The regulation of novel water quality assessment biotechnologies: Is Canada ready to ride the next wave?

Microbial assessment of drinking and recreational water is a key tenet of public and environmental health risk management. Since it is both impractical and impossible to test for all possible microbiological pathogens (microorganism that cause disease), water quality assessment instead tests for the presence of indicator microorganisms which serve as proxies for the presence of contamination. This type of microbial water quality assessment relies on slow culture-based microbial methods rather than newer, more rapid molecular techniques, such as the nucleic acid amplification tests (“NAAT”). NAAT have been applied with great success in other contexts (e.g. clinical diagnostics and forensics); application of NAAT to water quality monitoring have the potential to precipitate a paradigm shift to a new water quality assessment approach characterized by speed and accuracy. However, to date, NAAT-based methods are not part of routine water quality monitoring in Canada. An important aspect of an efficient transition from research to routine use will be the adaptation of legal and regulatory frameworks to facilitate the integration and accessibility of NAAT-based methods as practical tools for all stakeholders. This article explores how new microbiological methods to assess drinking water quality are developed, validated and introduced into testing laboratories, and considers potential avenues for regulatory reform in Canada. In this perspective, a comparative legal analysis of current regulatory frameworks in Canada’s three most populous provinces — British Columbia, Ontario and Quebec — and the more centralized approach used in the United States was conducted.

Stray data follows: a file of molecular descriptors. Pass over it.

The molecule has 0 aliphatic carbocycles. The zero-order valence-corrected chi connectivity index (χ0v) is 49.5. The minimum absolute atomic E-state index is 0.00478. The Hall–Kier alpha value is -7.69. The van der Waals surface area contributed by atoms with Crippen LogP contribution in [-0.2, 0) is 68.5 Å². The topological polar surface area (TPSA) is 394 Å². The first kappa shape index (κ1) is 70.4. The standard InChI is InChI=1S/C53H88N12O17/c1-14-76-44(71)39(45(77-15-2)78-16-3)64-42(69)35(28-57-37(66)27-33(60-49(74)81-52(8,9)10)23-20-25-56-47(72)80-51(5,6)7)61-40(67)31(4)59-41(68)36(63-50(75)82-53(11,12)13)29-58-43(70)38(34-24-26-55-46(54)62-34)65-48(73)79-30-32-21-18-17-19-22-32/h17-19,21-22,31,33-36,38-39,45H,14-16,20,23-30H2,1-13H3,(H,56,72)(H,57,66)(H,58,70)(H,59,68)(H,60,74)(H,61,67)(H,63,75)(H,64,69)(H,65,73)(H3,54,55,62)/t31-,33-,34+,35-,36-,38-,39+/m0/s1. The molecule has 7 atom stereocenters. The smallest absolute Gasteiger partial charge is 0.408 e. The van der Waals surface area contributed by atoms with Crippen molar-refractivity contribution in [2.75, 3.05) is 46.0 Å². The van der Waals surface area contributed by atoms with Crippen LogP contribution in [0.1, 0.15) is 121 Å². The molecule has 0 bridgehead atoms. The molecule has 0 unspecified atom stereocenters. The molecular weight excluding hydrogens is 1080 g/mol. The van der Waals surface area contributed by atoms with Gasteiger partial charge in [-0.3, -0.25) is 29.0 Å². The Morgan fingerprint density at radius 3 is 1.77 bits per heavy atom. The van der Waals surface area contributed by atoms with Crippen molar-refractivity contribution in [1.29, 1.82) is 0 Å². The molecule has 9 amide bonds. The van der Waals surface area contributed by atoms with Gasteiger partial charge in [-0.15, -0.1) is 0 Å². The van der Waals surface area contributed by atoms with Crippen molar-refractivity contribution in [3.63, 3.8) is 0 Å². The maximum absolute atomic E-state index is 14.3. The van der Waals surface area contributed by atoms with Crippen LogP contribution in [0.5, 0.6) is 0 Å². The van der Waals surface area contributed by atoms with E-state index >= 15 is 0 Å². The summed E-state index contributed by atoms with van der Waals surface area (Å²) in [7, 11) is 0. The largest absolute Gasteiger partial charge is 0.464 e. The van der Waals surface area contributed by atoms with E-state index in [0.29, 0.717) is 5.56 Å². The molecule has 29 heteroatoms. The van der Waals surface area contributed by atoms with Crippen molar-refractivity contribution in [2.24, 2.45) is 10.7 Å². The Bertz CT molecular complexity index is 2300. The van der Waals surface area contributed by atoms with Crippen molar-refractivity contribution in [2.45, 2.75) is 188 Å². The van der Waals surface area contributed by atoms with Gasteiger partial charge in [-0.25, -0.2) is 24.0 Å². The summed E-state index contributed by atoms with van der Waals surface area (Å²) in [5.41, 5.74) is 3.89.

This content has been updated on January, 15 2016 at 16 h 55 min.